What about our teach­ers?

Bhutan Times - - Home - Pic­ture:http://sarah­strav­el­san­dad­ven­tures. blogspot.ca/2012/06/ teach­ers-day.html )

“Teach­ers are like can­dles, con­sum­ing them­selves to brighten the lives of oth­ers”.

Teacher’s Day is cel­e­brated in Bhutan on the Birth An­niver­sary of the Third Druk Gyalpo. Why? Bhutan un­der­went the tran­si­tion from me­dieval so­ci­ety to mod­ern na­tion state dur­ing the reign of HM Jigme Dorji Wangchuck. The con­di­tions for such a tran­si­tion were harsh given Bhutan’s iso­la­tion. Yet, in that short time the Third Druk Gyalpo ini­ti­ated and firmly set Bhutan on the path of global in­te­gra­tion and so­cio-eco­nomic progress. His Majesty’s great­est tool? Ed­u­ca­tion.

Two re­mark­able events ini­ti­ated by His Majesty formed the spark that lit the light for ed­u­ca­tion. The first was iden­ti­fy­ing and bring­ing into Bhutan skilled and ded­i­cated ex­pa­tri­ate teach­ers. The sec­ond was the estab­lish­ment of the teacher train­ing in­sti­tute in Samtse in 1968. Each and ev­ery Bhutanese to­day, has been di­rectly or in­di­rectly touched and af­fected by th­ese two events, through the gen­er­a­tions of teach­ers who have ded­i­cat­edly car­ried the torch of sherig-yon­ten from Lu­nana in Gasa, Bara in Samtse, Lauri in Sam­drup Jongkhar, Merak- Sak­teng in Trashigang to Lhamoi Zingkha in Da­gana.

On this day, teach­ers will be fe­lic­i­tated in schools through­out Bhutan. This an­nual rit­ual, of thank­ing our teach­ers must not be limited to the day’s events, and should in­stead make us re­flect on the im­mense con­tri­bu­tions of a teacher. It should stir us into un­der­stand­ing their work en­vi­ron­ment, their chal­lenges of meet­ing ev­ery par­ent’s ex­pec­ta­tions and the enor­mous sac­ri­fices that they make. We must also ask what we want for our coun­try, and how our ed­u­ca­tion sys­tem must help us achieve it. How the ed­u­ca­tion sys­tem and there­fore, teach­ers, will play a key role in de­ter­min­ing how the fu­ture of Bhutan will look. In this light, we must ask our­selves hon­estly, whether we are pro­vid­ing the right gifts to our teach­ers.

The qual­ity of ed­u­ca­tion has ruled ev­ery dis­cus­sion on ed­u­ca­tion in the last decade. Sev­eral stud­ies and re­ports have been com­pleted each with pro­vid­ing a list of well-in­ten­tioned rec­om­men­da­tions. At the core of the dis­cus­sion are the teach­ers and the two re­cur­rent themes re­lated to their pro­fes­sion. The first is “heavy work load for teach­ers” which has a crip­pling ef­fect on teacher per­for­mance. This is linked to two de­ter­mi­nants, the stu­dent-teacher ra­tio (STR) and the num­ber of hours/ pe­ri­ods that a teacher teaches. While cur­rent pol­icy rec­om­mends a ra­tio of 30:1 and na­tional fig­ures es­ti­mate a ra­tio of 20:1, the re­al­ity is that teach­ers teach more than this num­ber in ev­ery class. There are wide vari­a­tions across schools and within dis­tricts. Where de­mand for ad­mis­sion is high (e.g. in Thim­phu), the class sizes have been in­creased, lim­it­ing space and mak­ing it dif­fi­cult for the teach­ers to man­age. While over­all ra­tio maybe main­tained, the ac­tual bur­den is felt by teach­ers who are in the class ev­ery day. Sim­i­larly teach­ers are limited to 22 hours of teach­ing, how­ever in re­al­ity teach­ers are work­ing far more than that. Pol­icy mak­ers fail to ob­serve the ex­tra time (be­fore and af­ter school hours) spent by teach­ers in pre­par­ing les­son plans, as­sess­ing stu­dent work and par­tic­i­pat­ing in ex­tracur­ric­u­lar ac­tiv­i­ties. Most teach­ers sac­ri­fice time with their fam­ily and chil­dren to en­sure that other chil­dren ben­e­fit from their teach­ing.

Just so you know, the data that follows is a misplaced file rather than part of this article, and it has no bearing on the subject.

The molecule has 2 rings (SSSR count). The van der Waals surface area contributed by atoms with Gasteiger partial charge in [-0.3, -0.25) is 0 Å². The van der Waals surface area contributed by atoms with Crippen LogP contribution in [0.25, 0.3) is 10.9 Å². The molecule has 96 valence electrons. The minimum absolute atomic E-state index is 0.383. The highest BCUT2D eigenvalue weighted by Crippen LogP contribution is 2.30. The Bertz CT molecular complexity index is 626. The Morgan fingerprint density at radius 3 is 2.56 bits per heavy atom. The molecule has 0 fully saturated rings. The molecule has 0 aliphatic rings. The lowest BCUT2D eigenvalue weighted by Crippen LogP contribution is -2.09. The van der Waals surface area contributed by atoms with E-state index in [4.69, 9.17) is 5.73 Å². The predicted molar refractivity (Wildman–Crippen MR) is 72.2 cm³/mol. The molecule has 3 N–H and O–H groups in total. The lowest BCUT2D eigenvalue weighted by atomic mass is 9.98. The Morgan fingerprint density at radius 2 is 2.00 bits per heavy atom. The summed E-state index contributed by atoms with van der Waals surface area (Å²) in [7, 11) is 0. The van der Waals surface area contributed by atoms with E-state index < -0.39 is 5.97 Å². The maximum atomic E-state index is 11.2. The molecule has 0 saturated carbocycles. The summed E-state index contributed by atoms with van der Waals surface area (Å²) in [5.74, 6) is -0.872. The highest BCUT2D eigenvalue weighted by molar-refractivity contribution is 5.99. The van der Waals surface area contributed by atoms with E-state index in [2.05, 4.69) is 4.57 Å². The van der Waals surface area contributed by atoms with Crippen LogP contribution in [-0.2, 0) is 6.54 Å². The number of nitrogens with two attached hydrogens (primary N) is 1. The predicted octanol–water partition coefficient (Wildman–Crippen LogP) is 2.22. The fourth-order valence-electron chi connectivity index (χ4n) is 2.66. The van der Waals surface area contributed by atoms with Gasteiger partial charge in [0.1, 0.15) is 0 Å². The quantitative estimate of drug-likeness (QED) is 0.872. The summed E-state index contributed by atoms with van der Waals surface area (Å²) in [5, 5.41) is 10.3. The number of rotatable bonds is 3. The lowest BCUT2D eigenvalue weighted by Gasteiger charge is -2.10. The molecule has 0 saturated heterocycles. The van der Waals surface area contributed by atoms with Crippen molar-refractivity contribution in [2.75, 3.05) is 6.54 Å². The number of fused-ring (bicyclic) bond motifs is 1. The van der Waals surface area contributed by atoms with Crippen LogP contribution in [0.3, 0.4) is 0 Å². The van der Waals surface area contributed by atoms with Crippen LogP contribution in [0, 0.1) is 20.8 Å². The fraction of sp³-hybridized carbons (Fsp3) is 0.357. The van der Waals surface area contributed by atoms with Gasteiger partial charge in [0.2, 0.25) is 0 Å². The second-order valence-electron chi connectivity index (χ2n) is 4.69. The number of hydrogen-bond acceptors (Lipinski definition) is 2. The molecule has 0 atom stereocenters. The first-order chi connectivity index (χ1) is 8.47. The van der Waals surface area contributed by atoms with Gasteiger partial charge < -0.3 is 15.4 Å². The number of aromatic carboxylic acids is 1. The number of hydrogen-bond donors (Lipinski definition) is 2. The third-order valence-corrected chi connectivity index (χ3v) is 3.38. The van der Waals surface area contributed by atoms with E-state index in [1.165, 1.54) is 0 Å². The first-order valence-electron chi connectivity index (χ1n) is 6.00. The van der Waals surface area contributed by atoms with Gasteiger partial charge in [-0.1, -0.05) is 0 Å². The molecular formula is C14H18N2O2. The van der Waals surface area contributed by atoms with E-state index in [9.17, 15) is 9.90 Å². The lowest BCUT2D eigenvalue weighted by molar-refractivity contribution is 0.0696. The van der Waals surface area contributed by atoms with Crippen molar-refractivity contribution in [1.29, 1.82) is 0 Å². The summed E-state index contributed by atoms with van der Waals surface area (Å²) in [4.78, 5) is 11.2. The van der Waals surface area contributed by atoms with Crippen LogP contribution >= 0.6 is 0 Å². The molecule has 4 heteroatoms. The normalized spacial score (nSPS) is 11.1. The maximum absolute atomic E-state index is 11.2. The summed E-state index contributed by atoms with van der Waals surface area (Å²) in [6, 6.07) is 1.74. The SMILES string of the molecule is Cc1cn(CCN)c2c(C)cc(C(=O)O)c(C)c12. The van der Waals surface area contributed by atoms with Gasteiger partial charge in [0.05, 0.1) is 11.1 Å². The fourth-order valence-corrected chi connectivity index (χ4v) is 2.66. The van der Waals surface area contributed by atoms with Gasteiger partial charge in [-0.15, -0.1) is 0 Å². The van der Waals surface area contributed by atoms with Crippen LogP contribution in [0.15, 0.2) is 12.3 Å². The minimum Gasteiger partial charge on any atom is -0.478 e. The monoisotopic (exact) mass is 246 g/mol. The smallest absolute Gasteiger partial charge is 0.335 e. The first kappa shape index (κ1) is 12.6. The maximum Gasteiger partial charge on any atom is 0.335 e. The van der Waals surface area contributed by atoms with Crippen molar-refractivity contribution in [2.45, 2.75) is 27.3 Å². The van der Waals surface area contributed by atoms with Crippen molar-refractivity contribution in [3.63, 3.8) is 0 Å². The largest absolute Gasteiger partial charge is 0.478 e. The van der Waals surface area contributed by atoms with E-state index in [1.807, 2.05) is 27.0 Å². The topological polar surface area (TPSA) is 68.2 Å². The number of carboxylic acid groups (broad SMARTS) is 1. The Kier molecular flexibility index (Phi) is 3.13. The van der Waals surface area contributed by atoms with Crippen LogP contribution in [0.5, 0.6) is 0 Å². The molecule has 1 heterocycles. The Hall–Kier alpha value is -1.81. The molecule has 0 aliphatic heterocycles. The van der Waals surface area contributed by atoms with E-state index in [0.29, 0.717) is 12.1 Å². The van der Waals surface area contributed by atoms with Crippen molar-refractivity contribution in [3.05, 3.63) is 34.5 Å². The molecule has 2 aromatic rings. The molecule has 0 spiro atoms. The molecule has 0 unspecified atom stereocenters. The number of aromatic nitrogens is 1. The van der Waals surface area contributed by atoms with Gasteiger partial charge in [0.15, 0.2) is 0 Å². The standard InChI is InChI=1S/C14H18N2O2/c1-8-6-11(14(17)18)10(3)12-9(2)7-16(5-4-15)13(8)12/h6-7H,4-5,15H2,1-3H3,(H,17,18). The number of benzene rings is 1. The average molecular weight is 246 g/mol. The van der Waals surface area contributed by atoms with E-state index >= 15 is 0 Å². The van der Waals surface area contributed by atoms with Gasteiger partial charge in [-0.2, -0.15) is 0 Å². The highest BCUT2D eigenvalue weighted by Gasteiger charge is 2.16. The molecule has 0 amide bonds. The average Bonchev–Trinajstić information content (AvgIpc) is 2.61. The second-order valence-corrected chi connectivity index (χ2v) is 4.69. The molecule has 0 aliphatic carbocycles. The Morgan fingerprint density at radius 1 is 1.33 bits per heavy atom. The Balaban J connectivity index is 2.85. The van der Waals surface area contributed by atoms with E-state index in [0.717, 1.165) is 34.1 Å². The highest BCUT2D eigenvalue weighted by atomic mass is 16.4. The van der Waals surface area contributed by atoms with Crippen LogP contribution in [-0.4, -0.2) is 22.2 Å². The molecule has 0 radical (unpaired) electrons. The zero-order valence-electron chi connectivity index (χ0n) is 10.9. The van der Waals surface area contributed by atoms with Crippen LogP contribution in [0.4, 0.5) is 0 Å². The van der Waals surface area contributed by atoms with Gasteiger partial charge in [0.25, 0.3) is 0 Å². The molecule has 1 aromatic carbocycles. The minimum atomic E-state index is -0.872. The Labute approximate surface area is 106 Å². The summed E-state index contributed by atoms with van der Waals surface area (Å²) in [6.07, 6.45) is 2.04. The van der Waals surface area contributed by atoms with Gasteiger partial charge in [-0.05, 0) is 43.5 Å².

The sec­ond re­cur­rent theme re­volves around “at­tract­ing the best and the bright­est through in­cen­tives” such as en­try grade, re­mu­ner­a­tion, hous­ing, en­abling work en­vi­ron­ment etc. Ev­ery re­port on ed­u­ca­tion re­form has this rec­om­men­da­tion but in ev­ery case has re­mained a rhetoric con­fined to the pages of a re­port. There is uni­ver­sal ac­knowl­edge­ment that teach­ers lack in­cen­tives such as pro­fes­sional work­ing en­vi­ron­ment (pur­su­ing aca­demics only, teach­ing sub­jects that they are trained in, re­duced work­load, ad­e­quate teach­ing-learn­ing ma­te­ri­als, op­por­tu­ni­ties for pro­fes­sional devel­op­ment, en­hanc­ing ped­a­gogy etc.), ap­pro­pri­ate re­mu­ner­a­tion (en­try grade, salary, trans­par­ent pro­mo­tion and ca­reer en­hance­ment, re­ward and recog­ni­tion etc.) and per­sonal life (ac­com­mo­da­tion, time with fam­ily, at­tend­ing do­mes­tic work etc.) Un­til and un­less th­ese is­sues are ad­dressed and pro­vided through pol­icy im­ple­men­ta­tion, the pro­fes­sion will fail to at­tract the best and the bright­est.

Two ma­jor ini­tia­tives, “Ed­u­cat­ing for GNH” and “Ed­u­ca­tion blue­print” by two suc­ces­sive gov­ern­ments, although laud­able have failed to pro­vide teach­ers with the en­v­i­ron- ment that they de­serve. As the main ar­chi­tects of build­ing all other pro­fes­sions, we can only ex­pect the best from our teach­ers. How­ever to do that, teacher wel­fare must be on the top of the ed­u­ca­tion agenda. It is very well to fo­cus on cur­ricu­lum, to in­tro­duce GNH in schools, to con­sol­i­date and es­tab­lish cen­tral schools etc; how­ever, with­out plac­ing the teacher at the cen­ter of th­ese re­forms, the im­pact on ed­u­ca­tional out­comes will be limited.

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